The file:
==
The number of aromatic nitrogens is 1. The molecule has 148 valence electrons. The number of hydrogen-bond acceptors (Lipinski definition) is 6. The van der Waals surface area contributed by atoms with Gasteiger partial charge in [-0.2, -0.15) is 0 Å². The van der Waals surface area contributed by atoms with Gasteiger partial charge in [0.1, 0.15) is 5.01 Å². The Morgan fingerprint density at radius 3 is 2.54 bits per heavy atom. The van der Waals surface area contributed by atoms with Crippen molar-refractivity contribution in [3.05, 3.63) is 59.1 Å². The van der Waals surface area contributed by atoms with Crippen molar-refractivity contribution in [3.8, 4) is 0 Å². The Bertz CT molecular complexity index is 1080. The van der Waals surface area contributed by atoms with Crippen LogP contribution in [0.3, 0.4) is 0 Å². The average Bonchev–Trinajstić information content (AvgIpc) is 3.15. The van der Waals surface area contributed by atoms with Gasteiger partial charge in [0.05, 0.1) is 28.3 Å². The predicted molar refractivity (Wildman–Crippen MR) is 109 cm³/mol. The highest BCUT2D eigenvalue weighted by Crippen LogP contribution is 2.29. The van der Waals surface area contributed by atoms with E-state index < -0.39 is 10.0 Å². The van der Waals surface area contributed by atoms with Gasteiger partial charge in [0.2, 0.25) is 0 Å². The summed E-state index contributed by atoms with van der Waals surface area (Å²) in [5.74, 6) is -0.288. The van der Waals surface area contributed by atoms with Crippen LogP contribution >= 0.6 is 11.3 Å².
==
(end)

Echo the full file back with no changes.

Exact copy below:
The number of aromatic nitrogens is 1. The molecule has 148 valence electrons. The number of hydrogen-bond acceptors (Lipinski definition) is 6. The van der Waals surface area contributed by atoms with Gasteiger partial charge in [-0.2, -0.15) is 0 Å². The van der Waals surface area contributed by atoms with Gasteiger partial charge in [0.1, 0.15) is 5.01 Å². The Morgan fingerprint density at radius 3 is 2.54 bits per heavy atom. The van der Waals surface area contributed by atoms with Crippen molar-refractivity contribution in [3.05, 3.63) is 59.1 Å². The van der Waals surface area contributed by atoms with Crippen molar-refractivity contribution in [3.8, 4) is 0 Å². The Bertz CT molecular complexity index is 1080. The van der Waals surface area contributed by atoms with Crippen LogP contribution in [0.3, 0.4) is 0 Å². The average Bonchev–Trinajstić information content (AvgIpc) is 3.15. The van der Waals surface area contributed by atoms with Gasteiger partial charge in [0.05, 0.1) is 28.3 Å². The predicted molar refractivity (Wildman–Crippen MR) is 109 cm³/mol. The highest BCUT2D eigenvalue weighted by Crippen LogP contribution is 2.29. The van der Waals surface area contributed by atoms with E-state index < -0.39 is 10.0 Å². The van der Waals surface area contributed by atoms with Gasteiger partial charge in [0.2, 0.25) is 0 Å². The summed E-state index contributed by atoms with van der Waals surface area (Å²) in [5.74, 6) is -0.288. The van der Waals surface area contributed by atoms with Crippen LogP contribution >= 0.6 is 11.3 Å².